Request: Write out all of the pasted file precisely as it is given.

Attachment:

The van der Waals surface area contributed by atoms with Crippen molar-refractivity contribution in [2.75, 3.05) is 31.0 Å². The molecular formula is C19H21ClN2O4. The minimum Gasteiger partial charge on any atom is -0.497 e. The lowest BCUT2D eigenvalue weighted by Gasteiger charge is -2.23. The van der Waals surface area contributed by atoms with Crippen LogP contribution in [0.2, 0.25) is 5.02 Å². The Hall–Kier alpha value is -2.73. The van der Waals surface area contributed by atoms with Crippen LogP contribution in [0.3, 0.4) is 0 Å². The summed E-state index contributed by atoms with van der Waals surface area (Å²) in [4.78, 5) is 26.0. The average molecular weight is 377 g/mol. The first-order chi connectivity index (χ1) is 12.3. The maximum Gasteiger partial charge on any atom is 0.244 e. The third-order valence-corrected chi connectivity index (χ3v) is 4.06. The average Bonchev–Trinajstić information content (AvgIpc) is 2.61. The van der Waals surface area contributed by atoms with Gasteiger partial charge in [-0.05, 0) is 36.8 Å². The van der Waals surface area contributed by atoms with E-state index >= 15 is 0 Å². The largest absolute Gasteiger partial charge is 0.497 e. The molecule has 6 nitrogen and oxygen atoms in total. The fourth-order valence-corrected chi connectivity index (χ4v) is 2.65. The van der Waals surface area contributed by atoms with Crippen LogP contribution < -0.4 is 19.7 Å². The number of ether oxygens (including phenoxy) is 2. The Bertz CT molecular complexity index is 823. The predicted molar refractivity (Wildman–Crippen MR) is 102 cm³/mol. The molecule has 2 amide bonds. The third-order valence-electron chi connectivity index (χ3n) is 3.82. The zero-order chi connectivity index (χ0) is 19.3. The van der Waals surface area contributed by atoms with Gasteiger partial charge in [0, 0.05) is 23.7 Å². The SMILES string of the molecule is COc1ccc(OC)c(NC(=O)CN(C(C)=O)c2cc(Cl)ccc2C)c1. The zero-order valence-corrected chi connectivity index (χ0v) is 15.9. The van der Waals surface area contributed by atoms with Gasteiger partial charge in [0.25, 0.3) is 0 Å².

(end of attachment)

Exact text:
The van der Waals surface area contributed by atoms with Crippen molar-refractivity contribution in [2.75, 3.05) is 31.0 Å². The molecular formula is C19H21ClN2O4. The minimum Gasteiger partial charge on any atom is -0.497 e. The lowest BCUT2D eigenvalue weighted by Gasteiger charge is -2.23. The van der Waals surface area contributed by atoms with Crippen LogP contribution in [0.2, 0.25) is 5.02 Å². The Hall–Kier alpha value is -2.73. The van der Waals surface area contributed by atoms with Crippen LogP contribution in [0.3, 0.4) is 0 Å². The summed E-state index contributed by atoms with van der Waals surface area (Å²) in [4.78, 5) is 26.0. The average molecular weight is 377 g/mol. The first-order chi connectivity index (χ1) is 12.3. The maximum Gasteiger partial charge on any atom is 0.244 e. The third-order valence-corrected chi connectivity index (χ3v) is 4.06. The average Bonchev–Trinajstić information content (AvgIpc) is 2.61. The van der Waals surface area contributed by atoms with Gasteiger partial charge in [-0.05, 0) is 36.8 Å². The van der Waals surface area contributed by atoms with E-state index >= 15 is 0 Å². The largest absolute Gasteiger partial charge is 0.497 e. The molecule has 6 nitrogen and oxygen atoms in total. The fourth-order valence-corrected chi connectivity index (χ4v) is 2.65. The van der Waals surface area contributed by atoms with Crippen LogP contribution < -0.4 is 19.7 Å². The number of ether oxygens (including phenoxy) is 2. The Bertz CT molecular complexity index is 823. The predicted molar refractivity (Wildman–Crippen MR) is 102 cm³/mol. The molecule has 2 amide bonds. The third-order valence-electron chi connectivity index (χ3n) is 3.82. The zero-order chi connectivity index (χ0) is 19.3. The van der Waals surface area contributed by atoms with Gasteiger partial charge in [0, 0.05) is 23.7 Å². The SMILES string of the molecule is COc1ccc(OC)c(NC(=O)CN(C(C)=O)c2cc(Cl)ccc2C)c1. The zero-order valence-corrected chi connectivity index (χ0v) is 15.9. The van der Waals surface area contributed by atoms with Gasteiger partial charge in [0.25, 0.3) is 0 Å².